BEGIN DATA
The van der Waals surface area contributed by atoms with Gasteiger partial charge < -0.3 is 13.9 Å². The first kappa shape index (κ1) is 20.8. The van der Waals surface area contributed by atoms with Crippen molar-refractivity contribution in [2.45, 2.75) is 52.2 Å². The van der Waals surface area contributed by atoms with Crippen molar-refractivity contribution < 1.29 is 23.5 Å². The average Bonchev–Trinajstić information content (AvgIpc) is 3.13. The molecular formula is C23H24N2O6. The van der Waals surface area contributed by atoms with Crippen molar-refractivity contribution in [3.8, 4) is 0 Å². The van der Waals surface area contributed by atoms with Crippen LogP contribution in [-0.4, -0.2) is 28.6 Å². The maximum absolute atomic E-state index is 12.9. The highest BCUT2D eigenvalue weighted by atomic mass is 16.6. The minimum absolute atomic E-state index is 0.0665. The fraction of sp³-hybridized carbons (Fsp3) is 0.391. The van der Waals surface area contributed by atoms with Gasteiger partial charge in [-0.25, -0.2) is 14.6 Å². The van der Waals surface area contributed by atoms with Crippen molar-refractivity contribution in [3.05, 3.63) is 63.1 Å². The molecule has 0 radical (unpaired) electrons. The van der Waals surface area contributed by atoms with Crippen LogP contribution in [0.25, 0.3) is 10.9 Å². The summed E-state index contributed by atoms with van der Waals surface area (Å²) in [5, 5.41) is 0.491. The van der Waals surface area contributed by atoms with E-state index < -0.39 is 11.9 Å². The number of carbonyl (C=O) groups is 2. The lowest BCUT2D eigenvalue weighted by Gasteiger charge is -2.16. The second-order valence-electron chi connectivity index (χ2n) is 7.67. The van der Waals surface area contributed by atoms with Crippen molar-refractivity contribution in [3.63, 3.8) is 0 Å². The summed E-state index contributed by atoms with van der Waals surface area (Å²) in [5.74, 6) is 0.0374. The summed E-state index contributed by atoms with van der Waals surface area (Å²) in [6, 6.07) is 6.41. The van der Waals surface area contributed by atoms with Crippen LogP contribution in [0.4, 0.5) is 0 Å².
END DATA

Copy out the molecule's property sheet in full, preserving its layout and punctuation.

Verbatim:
The van der Waals surface area contributed by atoms with Gasteiger partial charge < -0.3 is 13.9 Å². The first kappa shape index (κ1) is 20.8. The van der Waals surface area contributed by atoms with Crippen molar-refractivity contribution in [2.45, 2.75) is 52.2 Å². The van der Waals surface area contributed by atoms with Crippen molar-refractivity contribution < 1.29 is 23.5 Å². The average Bonchev–Trinajstić information content (AvgIpc) is 3.13. The molecular formula is C23H24N2O6. The van der Waals surface area contributed by atoms with Crippen molar-refractivity contribution in [3.8, 4) is 0 Å². The van der Waals surface area contributed by atoms with Crippen LogP contribution in [-0.4, -0.2) is 28.6 Å². The maximum absolute atomic E-state index is 12.9. The highest BCUT2D eigenvalue weighted by atomic mass is 16.6. The minimum absolute atomic E-state index is 0.0665. The fraction of sp³-hybridized carbons (Fsp3) is 0.391. The van der Waals surface area contributed by atoms with Gasteiger partial charge in [-0.25, -0.2) is 14.6 Å². The van der Waals surface area contributed by atoms with Crippen molar-refractivity contribution in [3.05, 3.63) is 63.1 Å². The molecule has 0 radical (unpaired) electrons. The van der Waals surface area contributed by atoms with Crippen LogP contribution in [0.25, 0.3) is 10.9 Å². The summed E-state index contributed by atoms with van der Waals surface area (Å²) in [5, 5.41) is 0.491. The van der Waals surface area contributed by atoms with E-state index < -0.39 is 11.9 Å². The number of carbonyl (C=O) groups is 2. The lowest BCUT2D eigenvalue weighted by Gasteiger charge is -2.16. The second-order valence-electron chi connectivity index (χ2n) is 7.67. The van der Waals surface area contributed by atoms with Crippen molar-refractivity contribution in [3.63, 3.8) is 0 Å². The summed E-state index contributed by atoms with van der Waals surface area (Å²) in [5.74, 6) is 0.0374. The summed E-state index contributed by atoms with van der Waals surface area (Å²) in [6, 6.07) is 6.41. The van der Waals surface area contributed by atoms with Crippen LogP contribution in [0.4, 0.5) is 0 Å².